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Bold thinking and flexibility for marketing application preparation

Posted 07 September 2021 | By Martha Plaza 

Bold thinking and flexibility for marketing application preparation

My experience over the past decade managing the timelines of the marketing application preparation process has taught me two main lessons.

First, no two marketing applications (NDA, BLA, NDS, MAA, etc.) projects are the same.

Second, all marketing application projects can benefit from the same set of three guiding principles.

Before you begin your next marketing application project, consider carefully whether you have covered these three critical bases for a successful, punctual, and high-quality regulatory marketing application.

Integrated teams are essential

Although the easiest way to enable truly collaborative, integrated team interaction is to use a single vendor for all key submission project functions (project management, data analysis, medical writing, regulatory oversight, and publishing), there are ways you can achieve a cohesive and communicative team with multiple vendors. Key strategies include:
  • Overcommunicate. Make sure everyone is interconnected, even beyond what you may consider necessary. This helps avoid siloed communication, delays in feedback, and errors in assumption. Submission team project email distribution lists can make broadcast communications a snap.
  • Use effective document-sharing systems. Online storage or file transfer options, as well as sophisticated shareware editing packages, can make document revisions, chain of custody tracking, group emailing, and even live editing both simple and secure.
  • Perfect the art of the roundtable meeting. By bringing all key stakeholders to the table early in the process — and again whenever needed — your team can ensure that the various decision-makers are present for key strategic planning, comment resolution, reviews, and data analysis planning, saving time and keeping everyone informed from the get-go.
  • Assign ownership and accountability. Document Champions or matrices that designate owners and decision-makers for each document facilitate the collaborative process by ensuring someone is responsible for protecting document integrity and moving each part of the project forward. Their job is to ensure all appropriate members of the team have reached alignment on or approved pieces as needed before passing those materials through to subsequent stages. 

Creativity and flexibility are required

It is not a matter of whether your timeline will shift, but how and when. Be prepared to adapt using some of these key strategies for creative, flexible adjustments:
  • Build a timeline from end to beginning. Starting with the ultimate submission deadline, work your way back to accommodate the needs of every sub-team. Don’t forget to factor in post-submission requirements, agency meetings (and possible requests for changes), and any other non-submission deliverables (e.g., abstracts, posters/conferences, internal data presentations, etc.). Strive to have 90% of the documents into the hands of the publishers one month prior to the submission date thereby reducing the volume that will rolling in during the last few weeks.
  • Work together to find opportunities for efficiencies. When a timeline is tight, look for creative ways to work in parallel, deliver items to the next users on a rolling basis, minimize delays in feedback, and build in advance strategies to mitigate further delays.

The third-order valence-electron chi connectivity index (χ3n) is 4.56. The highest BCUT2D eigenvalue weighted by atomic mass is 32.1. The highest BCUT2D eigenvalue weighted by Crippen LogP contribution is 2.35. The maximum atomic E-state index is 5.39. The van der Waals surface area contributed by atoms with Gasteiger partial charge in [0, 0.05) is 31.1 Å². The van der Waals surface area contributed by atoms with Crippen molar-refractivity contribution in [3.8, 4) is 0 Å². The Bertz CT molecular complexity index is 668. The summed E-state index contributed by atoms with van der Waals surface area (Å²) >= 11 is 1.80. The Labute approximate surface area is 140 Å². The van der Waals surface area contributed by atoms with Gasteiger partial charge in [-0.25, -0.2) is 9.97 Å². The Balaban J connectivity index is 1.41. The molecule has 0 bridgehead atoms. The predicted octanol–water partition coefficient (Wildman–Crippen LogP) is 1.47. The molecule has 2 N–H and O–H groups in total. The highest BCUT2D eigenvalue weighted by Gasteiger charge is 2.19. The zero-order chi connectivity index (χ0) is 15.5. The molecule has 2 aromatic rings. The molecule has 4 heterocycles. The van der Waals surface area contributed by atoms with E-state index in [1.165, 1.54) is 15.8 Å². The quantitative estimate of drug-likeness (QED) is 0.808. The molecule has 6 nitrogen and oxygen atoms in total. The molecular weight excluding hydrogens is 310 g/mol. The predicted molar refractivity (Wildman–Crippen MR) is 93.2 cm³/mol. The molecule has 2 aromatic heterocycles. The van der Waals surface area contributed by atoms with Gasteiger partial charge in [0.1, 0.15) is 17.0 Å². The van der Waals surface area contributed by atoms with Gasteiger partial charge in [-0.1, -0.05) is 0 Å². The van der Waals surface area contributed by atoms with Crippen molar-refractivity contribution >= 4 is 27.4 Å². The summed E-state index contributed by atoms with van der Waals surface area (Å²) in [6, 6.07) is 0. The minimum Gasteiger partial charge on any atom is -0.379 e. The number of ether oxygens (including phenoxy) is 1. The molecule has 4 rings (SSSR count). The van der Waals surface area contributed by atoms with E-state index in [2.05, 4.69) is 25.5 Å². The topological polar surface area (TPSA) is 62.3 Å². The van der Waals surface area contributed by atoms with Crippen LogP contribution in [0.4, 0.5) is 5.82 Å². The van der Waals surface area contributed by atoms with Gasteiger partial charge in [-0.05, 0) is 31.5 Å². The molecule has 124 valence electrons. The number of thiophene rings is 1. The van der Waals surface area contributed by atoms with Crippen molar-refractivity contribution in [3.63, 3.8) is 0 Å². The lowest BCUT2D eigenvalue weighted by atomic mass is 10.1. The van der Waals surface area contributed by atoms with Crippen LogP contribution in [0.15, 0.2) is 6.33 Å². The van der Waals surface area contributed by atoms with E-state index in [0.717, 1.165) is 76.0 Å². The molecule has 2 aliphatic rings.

• Make sure everyone is on the same page. Data analysts need to be familiar with statistical analysis plans for all elements of simultaneous submissions. Medical writers can hit the ground running with NDA/MAA modules if they already have contributed to the clinical study report or if their work focuses only on a few consistent content areas. Having large teams that work together to stay informed can ease timeline crunches and avoid inconsistencies.
  • Think outside the box. Proactive planning for potential threats allows you to identify solutions in advance. Dry runs for data analysis can highlight trouble spots before final critical path analysis begins. Rolling delivery of data to medical writing can enable earlier starts on submission documents. Get creative in how you divide and conquer workload to make the submission process most efficient.

Quality is paramount

The fastest submission project in the world is no good if its quality is sub-par. Don’t let tight timelines encroach on your performance.
  • Protect quality review time at all costs. No matter the time crunch, do not sacrifice time required for an effective and thorough quality review. Doing so can result in more costly hold-ups for revisions down the line.
  • Plan effectively to avoid quality compromises. By being proactive about risk mitigation, key stakeholder involvement, early meetings with regulatory agencies, team integration, overcommunication, and informed team members, you can facilitate time savings that do not just protect quality review time — they enhance it.
By bearing in mind these essential approaches for your next marketing application preparation and submission project, you can streamline your processes and optimize performance. Each submission has its unique challenges, but the guiding elements above can ensure your team is ready to meet them.

Read our entire white paper titled Successful Preparation Strategies for Marketing Applications to learn how to achieve your timelines, overcome data analysis challenges and optimize the writing process.  

Martha Plaza is Manager of Regulatory Project Management, Regulatory Affairs, at Veristat


© 2021 Regulatory Affairs Professionals Society.
This article is sponsored and does not reflect the views or opinions of RAPS. The sponsor is solely responsible for the content presented.

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